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REAL ESTATE - Aggressive Betting

Opportunity funds are raising unprecedented sums.

Just a few years ago, managers who specialize in private-equity-like investments in the real estate sector were raising opportunity funds with, at most, $2 billion to $3 billion in buying power. But thanks to a flood of liquidity and the strong performance of commercial real estate, the number of offerings is skyrocketing and managers are experiencing an unprecedented upswing in fundraising, with the top firms bringing in as much as $30 billion in capacity.

“There has been huge growth in the U.S. market as well as the global market,” says Matthew Lustig, CEO of Lazard Real Estate Partners, the real estate unit of investment firm Lazard Alternative Investments.

According to Ernst & Young, opportunity funds had $120 billion in committed capital to spend last year, up dramatically from $17 billion in 2003. These funds allow investors to tap a manager’s expertise in owning and managing property — and earn potentially higher returns relative to passive real estate investments while avoiding the day-to-day responsibilities of direct ownership.

According to the National Council of Real Estate Investment Fiduciaries properties index, which tracks the returns of more than 20 real estate opportunity funds, the niche delivered a 3.62 percent gain in the first quarter of 2007, compared with a 1.24 percent return for three-month Treasury bills and a 0.64 percent gain for the Standard & Poor’s 500 index. For the five-year period ended March 31, the Ncreif index returned an average annual 13.7 percent gross of fees, versus 2.5 percent for Treasuries and 6.3 percent for the S&P 500.

Opportunity funds have a wide mandate and buy traditional properties — such as office, retail, apartment and industrial assets — as well as more-specialized assets like senior living centers or hotels. They target properties that could benefit from rehabiliation work, upgrades or rent increases.

Some funds are on the prowl for buyouts. Observers expect Blackstone Group, for example, to raise a fund with $10 billion in equity that will make large acquisitions and undertake public-to-private plays in the real estate investment trust sector, as it did with its $39 billion blockbuster deal to take control of Equity Office Properties Trust earlier this year. Morgan Stanley is working on a similar fund and hopes to raise $8 billion. With leverage, Blackstone could have as much as $40 billion in buying power; Morgan Stanley could have $20 billion to $30 billion.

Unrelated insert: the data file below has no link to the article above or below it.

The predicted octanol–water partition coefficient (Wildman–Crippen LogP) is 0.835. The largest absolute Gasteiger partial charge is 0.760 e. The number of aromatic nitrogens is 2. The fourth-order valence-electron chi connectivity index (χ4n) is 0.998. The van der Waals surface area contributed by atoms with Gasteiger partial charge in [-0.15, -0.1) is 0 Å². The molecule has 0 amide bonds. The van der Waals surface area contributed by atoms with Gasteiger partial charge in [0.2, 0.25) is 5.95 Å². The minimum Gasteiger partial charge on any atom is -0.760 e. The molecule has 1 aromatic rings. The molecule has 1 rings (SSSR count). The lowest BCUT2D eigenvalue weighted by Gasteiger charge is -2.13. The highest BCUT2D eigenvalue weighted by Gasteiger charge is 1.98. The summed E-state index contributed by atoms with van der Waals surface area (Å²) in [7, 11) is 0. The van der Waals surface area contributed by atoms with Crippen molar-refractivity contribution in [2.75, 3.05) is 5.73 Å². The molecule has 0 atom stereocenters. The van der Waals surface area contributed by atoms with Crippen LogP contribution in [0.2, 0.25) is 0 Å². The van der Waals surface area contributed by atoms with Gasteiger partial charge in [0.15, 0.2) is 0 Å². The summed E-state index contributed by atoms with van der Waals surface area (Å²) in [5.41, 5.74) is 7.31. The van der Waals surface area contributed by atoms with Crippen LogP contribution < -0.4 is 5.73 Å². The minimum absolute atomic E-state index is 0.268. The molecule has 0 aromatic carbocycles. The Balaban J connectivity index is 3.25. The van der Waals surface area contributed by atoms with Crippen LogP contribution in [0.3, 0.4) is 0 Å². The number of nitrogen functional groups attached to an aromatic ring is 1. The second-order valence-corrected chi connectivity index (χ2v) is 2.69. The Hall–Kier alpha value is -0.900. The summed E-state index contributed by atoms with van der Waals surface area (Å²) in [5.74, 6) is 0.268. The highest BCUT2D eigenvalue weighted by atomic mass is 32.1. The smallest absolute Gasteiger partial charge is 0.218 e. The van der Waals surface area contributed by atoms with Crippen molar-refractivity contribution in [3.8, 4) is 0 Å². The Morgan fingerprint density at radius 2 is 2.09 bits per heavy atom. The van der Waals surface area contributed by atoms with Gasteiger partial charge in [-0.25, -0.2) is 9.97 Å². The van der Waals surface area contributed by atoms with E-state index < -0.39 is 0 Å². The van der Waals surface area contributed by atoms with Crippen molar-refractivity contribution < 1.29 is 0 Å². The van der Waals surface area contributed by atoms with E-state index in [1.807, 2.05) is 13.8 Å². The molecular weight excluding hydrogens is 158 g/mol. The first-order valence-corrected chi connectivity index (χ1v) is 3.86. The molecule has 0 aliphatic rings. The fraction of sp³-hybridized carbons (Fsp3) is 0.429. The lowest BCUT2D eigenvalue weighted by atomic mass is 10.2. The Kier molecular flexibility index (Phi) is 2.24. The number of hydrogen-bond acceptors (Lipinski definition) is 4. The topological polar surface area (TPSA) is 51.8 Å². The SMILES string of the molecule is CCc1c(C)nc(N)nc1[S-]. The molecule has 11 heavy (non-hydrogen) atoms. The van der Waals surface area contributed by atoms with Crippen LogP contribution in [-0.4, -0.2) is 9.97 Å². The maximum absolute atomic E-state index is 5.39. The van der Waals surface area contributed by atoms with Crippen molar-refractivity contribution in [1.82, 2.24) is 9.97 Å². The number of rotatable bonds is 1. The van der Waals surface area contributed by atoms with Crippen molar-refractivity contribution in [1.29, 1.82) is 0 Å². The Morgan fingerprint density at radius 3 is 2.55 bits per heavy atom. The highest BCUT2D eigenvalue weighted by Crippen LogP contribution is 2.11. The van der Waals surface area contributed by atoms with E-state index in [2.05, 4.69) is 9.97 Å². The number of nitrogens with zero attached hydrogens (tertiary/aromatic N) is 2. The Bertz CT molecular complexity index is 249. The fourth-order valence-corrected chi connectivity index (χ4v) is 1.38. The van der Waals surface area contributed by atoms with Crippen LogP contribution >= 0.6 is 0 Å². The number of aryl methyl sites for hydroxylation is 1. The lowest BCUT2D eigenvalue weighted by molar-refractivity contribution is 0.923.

Historically, institutional investors have committed anywhere from $5 million to $250 million at a time to multiple opportunity funds. But over the past 18 months, there has been a tendency for these investors to concentrate bigger commitments with a smaller number of managers. About 75 percent of new opportunity fund investors are from the U.S., observers say.

“They have deeper pockets and more appetite for opportunity fund products,” says William Hancock, director of acquisitions at JER Partners in London, which recently raised $1.1 billion in equity — nearly triple its initial goal of $400 million — for an offering that aims to improve the valuations of the properties it acquires by providing more hands-on management.

Nonetheless, Hancock says that the new fund, called JER Europe Fund III, included a number of first-time European investors who wanted to get out of the business of directly owning real estate. U.S. investors are coming into European and Asian funds mainly for diversification, he adds.

Chicago-based Heitman, which manages a number of U.S.- and European-focused opportunity funds, usually sets a narrow range for fundraising and sticks to it. Most recently, the firm raised $800 million of equity commitments for Heitman Value Partners II, a fund that will make value-added investments in residential, office, industrial and retail properties. The fund will also seek investments in specialty sectors like medical office, student housing and self-storage properties. It is targeting assets in the U.S., Canada and Mexico.

“We think it is important to stay firm on the size,” says Maury Tognarelli, Heitman’s president and CEO. “We set the total amount of the fund and project a reasonable amount to invest over a commitment period.”

For now, the commercial real estate fundamentals driving interest in opportunity funds remain strong, but some investors are getting nervous. “People who have been in this industry for 20 years or more are looking over their shoulders to try and figure out what the risks are that they haven’t seen,” says Tognarelli. In the meantime, though, there is a lot of capital to put to work.